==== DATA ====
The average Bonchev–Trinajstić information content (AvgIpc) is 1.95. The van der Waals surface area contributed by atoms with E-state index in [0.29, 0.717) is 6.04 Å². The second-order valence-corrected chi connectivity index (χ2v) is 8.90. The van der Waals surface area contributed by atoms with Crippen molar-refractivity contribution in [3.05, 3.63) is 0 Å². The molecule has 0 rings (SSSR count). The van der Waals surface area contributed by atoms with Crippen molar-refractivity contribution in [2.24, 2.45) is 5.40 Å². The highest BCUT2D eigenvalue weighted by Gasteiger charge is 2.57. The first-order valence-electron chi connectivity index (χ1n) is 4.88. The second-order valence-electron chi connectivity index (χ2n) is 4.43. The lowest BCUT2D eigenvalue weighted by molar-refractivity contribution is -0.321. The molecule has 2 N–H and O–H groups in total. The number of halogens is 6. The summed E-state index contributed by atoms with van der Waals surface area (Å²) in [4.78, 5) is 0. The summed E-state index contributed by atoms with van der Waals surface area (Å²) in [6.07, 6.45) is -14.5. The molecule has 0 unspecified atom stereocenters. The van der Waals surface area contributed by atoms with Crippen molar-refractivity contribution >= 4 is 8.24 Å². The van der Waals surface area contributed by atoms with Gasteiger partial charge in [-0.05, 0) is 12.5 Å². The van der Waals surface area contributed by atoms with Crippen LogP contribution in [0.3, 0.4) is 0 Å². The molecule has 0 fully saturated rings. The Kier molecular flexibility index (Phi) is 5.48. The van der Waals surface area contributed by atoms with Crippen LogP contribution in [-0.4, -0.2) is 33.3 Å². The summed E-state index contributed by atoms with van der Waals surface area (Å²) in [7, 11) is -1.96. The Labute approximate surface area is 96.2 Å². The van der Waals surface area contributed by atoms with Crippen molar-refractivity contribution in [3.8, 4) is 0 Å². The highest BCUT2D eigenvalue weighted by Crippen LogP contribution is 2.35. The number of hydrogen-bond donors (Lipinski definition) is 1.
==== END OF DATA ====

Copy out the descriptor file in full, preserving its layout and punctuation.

The average Bonchev–Trinajstić information content (AvgIpc) is 1.95. The van der Waals surface area contributed by atoms with E-state index in [0.29, 0.717) is 6.04 Å². The second-order valence-corrected chi connectivity index (χ2v) is 8.90. The van der Waals surface area contributed by atoms with Crippen molar-refractivity contribution in [3.05, 3.63) is 0 Å². The molecule has 0 rings (SSSR count). The van der Waals surface area contributed by atoms with Crippen molar-refractivity contribution in [2.24, 2.45) is 5.40 Å². The highest BCUT2D eigenvalue weighted by Gasteiger charge is 2.57. The first-order valence-electron chi connectivity index (χ1n) is 4.88. The second-order valence-electron chi connectivity index (χ2n) is 4.43. The lowest BCUT2D eigenvalue weighted by molar-refractivity contribution is -0.321. The molecule has 2 N–H and O–H groups in total. The number of halogens is 6. The summed E-state index contributed by atoms with van der Waals surface area (Å²) in [4.78, 5) is 0. The summed E-state index contributed by atoms with van der Waals surface area (Å²) in [6.07, 6.45) is -14.5. The molecule has 0 unspecified atom stereocenters. The van der Waals surface area contributed by atoms with Crippen molar-refractivity contribution >= 4 is 8.24 Å². The van der Waals surface area contributed by atoms with Gasteiger partial charge in [-0.05, 0) is 12.5 Å². The van der Waals surface area contributed by atoms with Crippen LogP contribution in [0.3, 0.4) is 0 Å². The molecule has 0 fully saturated rings. The Kier molecular flexibility index (Phi) is 5.48. The van der Waals surface area contributed by atoms with Crippen LogP contribution in [-0.4, -0.2) is 33.3 Å². The summed E-state index contributed by atoms with van der Waals surface area (Å²) in [7, 11) is -1.96. The Labute approximate surface area is 96.2 Å². The van der Waals surface area contributed by atoms with Crippen molar-refractivity contribution in [3.8, 4) is 0 Å². The highest BCUT2D eigenvalue weighted by Crippen LogP contribution is 2.35. The number of hydrogen-bond donors (Lipinski definition) is 1.